Volume 14 Supplement 1

30th International Symposium on Intensive Care and Emergency Medicine

Open Access

Acute liver failure: a European perspective

  • J Wendon1,
  • W Bernal1,
  • P Laterre2,
  • F Nevens3,
  • M Hudson4,
  • M Aldersly3,
  • D Mutimer5,
  • N Murphy5,
  • A Burroughs6,
  • J O'Bierne6,
  • V Arroyo7,
  • Y Ilan8,
  • G Lalazar8,
  • K Simpson9,
  • M Manns10,
  • J Hadem10 and
  • F Larsen11
Critical Care201014(Suppl 1):P541

https://doi.org/10.1186/cc8773

Published: 1 March 2010

Introduction

Acute liver failure (ALF) is a rare disease with a spectrum of presentations from mild coagulopathy and altered conscious level to multiple organ failure and intracranial hypertension (ICH). A new group, Acute Liver Failure studies in Europe (ALSiE), has and wishes to further initiate collaboration between centres with clinical expertise in the management of ALF. It aims to establish a pan-European database of clinical and demographic data in ALF and initiate clinical studies.

Methods

We describe the experience of 13 centres in seven countries over a 3-month period to 31 March 2009. ALF was defined as an INR >1.5 and encephalopathy in the absence of chronic liver disease. Results are presented as median and IQ range.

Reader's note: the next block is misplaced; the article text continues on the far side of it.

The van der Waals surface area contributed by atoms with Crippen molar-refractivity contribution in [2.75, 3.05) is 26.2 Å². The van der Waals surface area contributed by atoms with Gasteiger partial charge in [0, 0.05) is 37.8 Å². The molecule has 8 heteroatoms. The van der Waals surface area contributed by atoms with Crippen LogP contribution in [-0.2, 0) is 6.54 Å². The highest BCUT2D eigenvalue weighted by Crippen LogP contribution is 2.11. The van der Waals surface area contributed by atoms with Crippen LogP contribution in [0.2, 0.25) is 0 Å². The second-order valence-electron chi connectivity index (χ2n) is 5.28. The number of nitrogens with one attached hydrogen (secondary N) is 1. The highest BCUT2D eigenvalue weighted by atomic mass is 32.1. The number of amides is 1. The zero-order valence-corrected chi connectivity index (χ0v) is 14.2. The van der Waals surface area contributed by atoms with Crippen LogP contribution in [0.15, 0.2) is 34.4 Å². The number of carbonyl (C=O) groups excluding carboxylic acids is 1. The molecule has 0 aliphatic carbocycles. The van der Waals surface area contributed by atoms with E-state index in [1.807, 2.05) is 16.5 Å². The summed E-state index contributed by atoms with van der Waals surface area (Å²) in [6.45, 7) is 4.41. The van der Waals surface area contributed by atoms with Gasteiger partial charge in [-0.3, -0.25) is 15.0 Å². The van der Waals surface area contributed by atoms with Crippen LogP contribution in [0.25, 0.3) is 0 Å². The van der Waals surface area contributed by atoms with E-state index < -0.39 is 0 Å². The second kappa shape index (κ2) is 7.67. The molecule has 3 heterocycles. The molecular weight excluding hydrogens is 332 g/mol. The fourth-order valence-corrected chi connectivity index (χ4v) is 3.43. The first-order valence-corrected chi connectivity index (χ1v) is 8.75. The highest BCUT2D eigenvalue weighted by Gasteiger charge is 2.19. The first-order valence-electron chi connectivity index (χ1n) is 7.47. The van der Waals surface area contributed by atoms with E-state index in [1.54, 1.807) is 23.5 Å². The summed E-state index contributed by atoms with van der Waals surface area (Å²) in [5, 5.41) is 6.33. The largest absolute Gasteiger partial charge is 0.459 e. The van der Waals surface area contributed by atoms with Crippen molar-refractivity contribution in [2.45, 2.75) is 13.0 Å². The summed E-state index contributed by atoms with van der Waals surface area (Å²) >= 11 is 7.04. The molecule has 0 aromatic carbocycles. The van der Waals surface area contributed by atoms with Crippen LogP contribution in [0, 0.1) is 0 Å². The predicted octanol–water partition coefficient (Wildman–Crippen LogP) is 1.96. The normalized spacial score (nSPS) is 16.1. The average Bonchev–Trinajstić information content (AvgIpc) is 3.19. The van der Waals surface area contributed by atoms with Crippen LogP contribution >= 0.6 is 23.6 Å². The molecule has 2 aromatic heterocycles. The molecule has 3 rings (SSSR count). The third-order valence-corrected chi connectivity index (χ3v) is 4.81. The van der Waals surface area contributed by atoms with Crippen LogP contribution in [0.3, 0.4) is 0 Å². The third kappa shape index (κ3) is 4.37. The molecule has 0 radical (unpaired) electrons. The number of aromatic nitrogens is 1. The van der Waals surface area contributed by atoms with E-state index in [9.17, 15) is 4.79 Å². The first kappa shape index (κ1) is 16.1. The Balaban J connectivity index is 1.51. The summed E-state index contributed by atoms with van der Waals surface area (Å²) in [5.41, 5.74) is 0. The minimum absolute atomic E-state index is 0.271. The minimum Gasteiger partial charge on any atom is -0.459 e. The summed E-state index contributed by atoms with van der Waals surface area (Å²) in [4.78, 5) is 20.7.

Results

Eighty-five patients were treated, acetaminophen was the dominant aetiology in the UK, 60%, and represented 34% in other centres. At presentation INR was 3.8 (2.1 to 6.5), hepatic encephalopathy (HE) grade I (0 to 2) was observed and 20% required pressors. Grade III/IV coma was seen in 64% during their course and of these 25% developed ICH. Seventy-one per cent required ventilation, 58% renal replacement therapy and pressors in 65%. Ninety per cent required management in a critical care environment. Overall survival was 75% - 42 cases fulfilled poor prognostic criteria (PPC), of whom 31 were transplanted, 28 (90%) surviving to hospital discharge. Of the 11 remaining, four survived and seven died. Thirty-two out of 43 who did not fulfill PPC survived. Patients who died were older and had a predominant aetiology of hypoxic hepatitis. One organ support or less was associated with 70% survival with medical management alone. Two organ support or more was required in 55 patients and 27% survived with medical management, the remainder requiring transplantation or died.

Conclusions

ALF has a high prevalence of progression to multiple organ failure requiring a multidisciplinary approach (critical care, transplant surgery and hepatology) to achieve optimal outcome. The development of ICH is 25% in grade III/IV HE. Despite this, outcomes are good.

Authors’ Affiliations

(1)
King's College Hospital
(2)
St Luc University Hospital
(3)
St James Hospital
(4)
University of Newcastle
(5)
University of Birmingham
(6)
Royal Free Hospital
(7)
University of Barcelona
(8)
Hebrew University Hadassah Hospital
(9)
Royal Infirmary Hospital
(10)
University of Hannover
(11)
Rigshospital

Copyright

© BioMed Central Ltd. 2010

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